A stressed nurse

Shift workers with hypertension who typically work at night have a heightened risk of progressing to cardiometabolic multimorbidity (CMM), a new study finds. Poor sleep compounds the problem, researchers say.

CMM is defined as having two or more among the following: hypertension, diabetes and/or cardiovascular diseases. Investigators aimed to examine what might spur an escalation to cardiometabolic multimorbidity in shift workers who already had high blood pressure.

They found that shift workers who worked mostly at night had 16% greater odds of developing diabetes, heart disease or stroke. Risk was even more pronounced if the workers slept less than seven hours or more than eight, according to the findings published Monday in the Journal of the American Heart Association. And risk rose higher, to 19%, among those who worked more than 10 night shifts per month.

“It’s actually really difficult to get good sleep if you are a shift worker,” Girardin Jean-Louis, PhD, psychiatry and neurology at the University of Miami, told the American Stroke Association. “We can teach someone to completely become a night worker without comorbid conditions. But once you become habituated to that shift, you don’t want to go back to the day shift. That’s the problem. It’s the constant shifting.”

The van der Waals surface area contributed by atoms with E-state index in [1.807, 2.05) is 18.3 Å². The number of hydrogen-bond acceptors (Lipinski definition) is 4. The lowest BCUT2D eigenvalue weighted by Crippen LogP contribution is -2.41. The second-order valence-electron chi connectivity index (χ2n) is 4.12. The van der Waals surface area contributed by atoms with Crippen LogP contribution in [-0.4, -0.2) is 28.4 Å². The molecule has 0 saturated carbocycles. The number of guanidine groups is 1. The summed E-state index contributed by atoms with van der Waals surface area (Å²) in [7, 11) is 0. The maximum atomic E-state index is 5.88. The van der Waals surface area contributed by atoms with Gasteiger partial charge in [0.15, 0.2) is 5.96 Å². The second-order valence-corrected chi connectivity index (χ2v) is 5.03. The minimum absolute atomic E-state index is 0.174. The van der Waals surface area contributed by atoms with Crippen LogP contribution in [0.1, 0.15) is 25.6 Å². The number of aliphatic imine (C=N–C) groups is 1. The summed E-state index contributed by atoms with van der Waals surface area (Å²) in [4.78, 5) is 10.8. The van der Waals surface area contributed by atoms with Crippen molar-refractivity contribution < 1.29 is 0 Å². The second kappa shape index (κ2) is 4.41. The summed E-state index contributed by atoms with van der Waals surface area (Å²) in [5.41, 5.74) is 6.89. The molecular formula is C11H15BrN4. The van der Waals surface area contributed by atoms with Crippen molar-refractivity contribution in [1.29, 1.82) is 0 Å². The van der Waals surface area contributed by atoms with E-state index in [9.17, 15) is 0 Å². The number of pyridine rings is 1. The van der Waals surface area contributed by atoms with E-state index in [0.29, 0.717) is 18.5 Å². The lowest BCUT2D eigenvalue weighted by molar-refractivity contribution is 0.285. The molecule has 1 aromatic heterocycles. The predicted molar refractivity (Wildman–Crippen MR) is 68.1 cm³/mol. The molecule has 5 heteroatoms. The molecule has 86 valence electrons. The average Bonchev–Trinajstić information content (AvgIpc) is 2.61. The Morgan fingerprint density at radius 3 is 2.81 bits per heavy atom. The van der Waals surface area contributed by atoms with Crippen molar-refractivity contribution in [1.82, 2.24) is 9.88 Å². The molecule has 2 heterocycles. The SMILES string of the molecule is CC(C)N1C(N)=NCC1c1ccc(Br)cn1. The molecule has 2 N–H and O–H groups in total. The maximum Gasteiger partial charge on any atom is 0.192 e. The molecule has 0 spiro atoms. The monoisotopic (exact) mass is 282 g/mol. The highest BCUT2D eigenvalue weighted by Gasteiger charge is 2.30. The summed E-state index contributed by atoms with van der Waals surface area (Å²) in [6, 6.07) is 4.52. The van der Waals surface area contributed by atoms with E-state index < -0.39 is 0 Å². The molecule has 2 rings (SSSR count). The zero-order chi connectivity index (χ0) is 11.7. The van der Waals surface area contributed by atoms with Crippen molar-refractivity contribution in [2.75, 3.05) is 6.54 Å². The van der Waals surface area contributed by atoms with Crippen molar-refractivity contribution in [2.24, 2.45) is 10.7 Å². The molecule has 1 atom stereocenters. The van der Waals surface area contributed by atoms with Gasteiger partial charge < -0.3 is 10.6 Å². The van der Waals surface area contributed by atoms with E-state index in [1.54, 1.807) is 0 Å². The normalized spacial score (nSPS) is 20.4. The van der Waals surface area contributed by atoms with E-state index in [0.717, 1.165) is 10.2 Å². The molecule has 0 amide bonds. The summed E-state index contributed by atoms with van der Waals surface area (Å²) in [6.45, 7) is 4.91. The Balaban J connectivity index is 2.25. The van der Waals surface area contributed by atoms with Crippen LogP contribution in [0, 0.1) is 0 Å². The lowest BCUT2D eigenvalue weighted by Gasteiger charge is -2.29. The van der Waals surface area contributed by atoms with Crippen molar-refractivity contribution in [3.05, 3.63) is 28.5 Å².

Future studies should examine cardiometabolic risks across demographic groups who are at increased risk for cardiovascular diseases, added Jean-Louis, who is the director of a sleep center, and was not involved in the study. These include Black adults, who have disproportionately high rates of high blood pressure.
Full findings were published in the Journal of the American Heart Association.